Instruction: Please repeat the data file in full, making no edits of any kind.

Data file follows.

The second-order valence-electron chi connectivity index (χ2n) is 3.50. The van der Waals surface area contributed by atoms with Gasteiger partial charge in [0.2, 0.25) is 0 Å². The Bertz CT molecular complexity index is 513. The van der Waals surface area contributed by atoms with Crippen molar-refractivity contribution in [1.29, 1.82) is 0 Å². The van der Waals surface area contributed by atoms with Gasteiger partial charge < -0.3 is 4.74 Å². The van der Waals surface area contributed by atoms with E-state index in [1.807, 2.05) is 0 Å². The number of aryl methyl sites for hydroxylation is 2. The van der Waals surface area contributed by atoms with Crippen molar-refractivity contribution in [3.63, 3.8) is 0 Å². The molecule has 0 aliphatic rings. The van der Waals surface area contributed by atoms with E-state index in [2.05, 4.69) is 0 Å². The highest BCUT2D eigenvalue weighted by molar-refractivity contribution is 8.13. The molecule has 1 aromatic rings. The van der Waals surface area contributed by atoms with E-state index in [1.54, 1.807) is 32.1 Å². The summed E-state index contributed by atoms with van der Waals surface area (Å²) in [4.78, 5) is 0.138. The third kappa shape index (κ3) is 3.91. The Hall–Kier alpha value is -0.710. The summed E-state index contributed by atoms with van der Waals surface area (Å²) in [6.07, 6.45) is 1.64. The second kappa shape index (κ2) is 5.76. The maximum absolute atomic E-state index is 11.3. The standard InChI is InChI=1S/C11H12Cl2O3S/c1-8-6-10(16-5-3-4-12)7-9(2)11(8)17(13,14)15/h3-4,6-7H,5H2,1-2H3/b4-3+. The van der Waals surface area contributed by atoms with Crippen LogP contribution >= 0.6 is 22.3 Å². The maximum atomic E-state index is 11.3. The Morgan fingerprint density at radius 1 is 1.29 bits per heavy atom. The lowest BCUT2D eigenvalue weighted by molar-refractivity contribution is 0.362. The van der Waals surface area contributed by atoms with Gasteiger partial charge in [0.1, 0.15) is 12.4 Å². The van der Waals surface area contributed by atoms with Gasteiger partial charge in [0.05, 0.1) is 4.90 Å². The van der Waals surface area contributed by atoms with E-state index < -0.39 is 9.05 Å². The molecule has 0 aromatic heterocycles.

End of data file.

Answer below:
The second-order valence-electron chi connectivity index (χ2n) is 3.50. The van der Waals surface area contributed by atoms with Gasteiger partial charge in [0.2, 0.25) is 0 Å². The Bertz CT molecular complexity index is 513. The van der Waals surface area contributed by atoms with Crippen molar-refractivity contribution in [1.29, 1.82) is 0 Å². The van der Waals surface area contributed by atoms with Gasteiger partial charge < -0.3 is 4.74 Å². The van der Waals surface area contributed by atoms with E-state index in [1.807, 2.05) is 0 Å². The number of aryl methyl sites for hydroxylation is 2. The van der Waals surface area contributed by atoms with Crippen molar-refractivity contribution in [3.63, 3.8) is 0 Å². The molecule has 0 aliphatic rings. The van der Waals surface area contributed by atoms with E-state index in [2.05, 4.69) is 0 Å². The highest BCUT2D eigenvalue weighted by molar-refractivity contribution is 8.13. The molecule has 1 aromatic rings. The van der Waals surface area contributed by atoms with E-state index in [1.54, 1.807) is 32.1 Å². The summed E-state index contributed by atoms with van der Waals surface area (Å²) in [4.78, 5) is 0.138. The third kappa shape index (κ3) is 3.91. The Hall–Kier alpha value is -0.710. The summed E-state index contributed by atoms with van der Waals surface area (Å²) in [6.07, 6.45) is 1.64. The second kappa shape index (κ2) is 5.76. The maximum absolute atomic E-state index is 11.3. The standard InChI is InChI=1S/C11H12Cl2O3S/c1-8-6-10(16-5-3-4-12)7-9(2)11(8)17(13,14)15/h3-4,6-7H,5H2,1-2H3/b4-3+. The van der Waals surface area contributed by atoms with Crippen LogP contribution >= 0.6 is 22.3 Å². The maximum atomic E-state index is 11.3. The Morgan fingerprint density at radius 1 is 1.29 bits per heavy atom. The lowest BCUT2D eigenvalue weighted by molar-refractivity contribution is 0.362. The van der Waals surface area contributed by atoms with Gasteiger partial charge in [0.1, 0.15) is 12.4 Å². The van der Waals surface area contributed by atoms with Gasteiger partial charge in [0.05, 0.1) is 4.90 Å². The van der Waals surface area contributed by atoms with E-state index < -0.39 is 9.05 Å². The molecule has 0 aromatic heterocycles.